AND, if you're pureeing the squash, you can have the blender (or food processor) mix all the wet ingredients for you.

This bread is great for breakfast.

The recipe is found over here, though the blender method is below. 
There's nothing like fresh fruit in the summer, warm off a tree, juice dripping down your chin.  
However, if you want a little variety with summer's luscious bounty, here's something simple yet delicious.  It's best with fruit from the farmers' market or your own trees, but supermarket fruit will do in a pinch, though you'll want to add about 5 minutes to the baking time and maybe add an extra tablespoon of brown sugar.

Baked Peaches with Fresh Raspberries
4 ripe peaches or nectarines
1-2 Tbsp. brown sugar (1 Tbsp. for very sweet, ripe peaches)- or use 1 Tbsp. honey
1 Tbsp. sour cream, vanilla yogurt, or good-quality balsamic vinegar
a handful of fresh raspberries (about 1 1/2 ounces, or 1/4 cup)

Turn on oven to 400 degrees F.  Spend the next five minutes washing, drying, then halving and removing the pits from the peaches or nectarines.  Set the peach halves on a baking sheet, then sprinkle with brown sugar.  Pop them into the still-heating oven and set a timer for 15 minutes.  You want them to be warmed through, just starting to soften a little, and for the brown sugar to be melted.  Set the oven to broil, and put the peaches on the highest rack in the oven for ONE minute.   Remove from the oven.

Stir the sour cream or yogurt with just enough water to make it a drizzling consistency, or use the balsamic straight.  Drizzle over the top, then add raspberries.  Eat while warm, spooning the juices from the bottom of the baking dish over the topl
Pull weeds while you’re talking on the phone- better yet, while you’re on hold.  Yesterday I managed to get the above bed completely weeded, plus another one (3x50) while waiting to speak to a real human on the phone.  

 Go for a walk or a run outside; when you’re, do your stretches next to something that needs weeded.  Hey, if you’ve gotta bend over anyway, you might as well make your hands useful!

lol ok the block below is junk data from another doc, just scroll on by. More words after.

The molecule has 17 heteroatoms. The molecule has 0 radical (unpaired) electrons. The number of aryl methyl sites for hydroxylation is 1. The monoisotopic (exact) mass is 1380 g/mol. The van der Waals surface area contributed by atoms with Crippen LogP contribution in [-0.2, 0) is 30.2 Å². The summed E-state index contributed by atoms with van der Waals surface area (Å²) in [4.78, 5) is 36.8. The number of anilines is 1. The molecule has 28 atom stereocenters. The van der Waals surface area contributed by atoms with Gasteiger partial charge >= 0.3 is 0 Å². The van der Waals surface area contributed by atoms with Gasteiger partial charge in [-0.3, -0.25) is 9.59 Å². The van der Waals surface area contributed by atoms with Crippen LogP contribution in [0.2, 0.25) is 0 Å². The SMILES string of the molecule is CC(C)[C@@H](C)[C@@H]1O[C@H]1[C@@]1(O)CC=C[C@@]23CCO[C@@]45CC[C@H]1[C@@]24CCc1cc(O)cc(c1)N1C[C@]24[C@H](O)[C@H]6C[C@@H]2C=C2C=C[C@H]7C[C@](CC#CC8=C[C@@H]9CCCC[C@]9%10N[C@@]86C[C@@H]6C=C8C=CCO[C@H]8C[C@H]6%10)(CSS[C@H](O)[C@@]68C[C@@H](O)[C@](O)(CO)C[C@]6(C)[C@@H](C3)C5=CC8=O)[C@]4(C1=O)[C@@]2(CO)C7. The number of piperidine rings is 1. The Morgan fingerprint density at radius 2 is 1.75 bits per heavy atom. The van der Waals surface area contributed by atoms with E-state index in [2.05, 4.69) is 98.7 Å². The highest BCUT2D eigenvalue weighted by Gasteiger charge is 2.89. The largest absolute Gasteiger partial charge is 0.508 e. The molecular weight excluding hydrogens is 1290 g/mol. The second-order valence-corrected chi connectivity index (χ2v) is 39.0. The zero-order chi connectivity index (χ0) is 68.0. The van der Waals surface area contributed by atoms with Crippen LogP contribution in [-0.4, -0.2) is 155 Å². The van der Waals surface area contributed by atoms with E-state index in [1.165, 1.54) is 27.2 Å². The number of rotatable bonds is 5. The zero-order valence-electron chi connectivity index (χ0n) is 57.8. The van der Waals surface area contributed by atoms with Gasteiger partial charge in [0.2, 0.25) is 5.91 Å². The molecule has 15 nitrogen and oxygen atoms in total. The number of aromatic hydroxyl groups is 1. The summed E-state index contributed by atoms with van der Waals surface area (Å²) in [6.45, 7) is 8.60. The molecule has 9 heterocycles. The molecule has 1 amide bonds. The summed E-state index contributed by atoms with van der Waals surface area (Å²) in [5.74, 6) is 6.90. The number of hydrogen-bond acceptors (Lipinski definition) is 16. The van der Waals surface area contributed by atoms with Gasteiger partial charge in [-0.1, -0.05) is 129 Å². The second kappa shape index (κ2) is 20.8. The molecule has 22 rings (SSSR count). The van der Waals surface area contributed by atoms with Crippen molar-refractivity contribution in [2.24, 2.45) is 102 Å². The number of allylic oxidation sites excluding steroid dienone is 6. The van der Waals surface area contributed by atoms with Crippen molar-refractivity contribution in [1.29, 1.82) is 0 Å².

Pinch little weeds out as soon as you can identify them.  This is a bit of a change from what I used to do, pulling them out as soon as they appeared.  Years ago a wise neighbor pointed out all the volunteer perennials in her flower beds… and changed forever how I weed.  Instead of indiscriminately pulling every seedling in the bed, now I only pull when I know what it is.  This isn’t as hard as it seems; 90% of the weeds in my yard are one of the same nine or ten plants.  Figure out what your common weeds are, and learn to identify them as small as possible.  If you don’t know what it is yet, let it grow until you do.  There are only a few plants that will spread horribly if you wait- and you’ll be able to identify those pretty quickly.  Generally speaking, most plants spread only once they’ve flowered and set seeds.  You’ll get a lot of pleasant surprises by weeding this way; right now close to 1/3 of the flowers in my yard are volunteers!  I’ve even had bushes and trees free this way.

Use weeding time as one-on-one time with a child. Let them tell you about their day, or their new project, or the book they've been reading, or whatever else.  I have great memories of fixing barb-wire fences on our farm because of this- it meant time to talk with my dad.

Spend time in your yard, in all parts of the yard.  You’ll better notice what needs done.  And you’ll enjoy it much more than from indoors!  Another neighbor told me to have a place to sit somewhere on each side of the house.  Sit and read, or watch the kids, watch the sky, watch the bugs, whatever brings you joy.  Gather a bunch of fresh flowers for a vase every couple days.  Enjoy those efforts!

Crab Salad - with watermelon rind!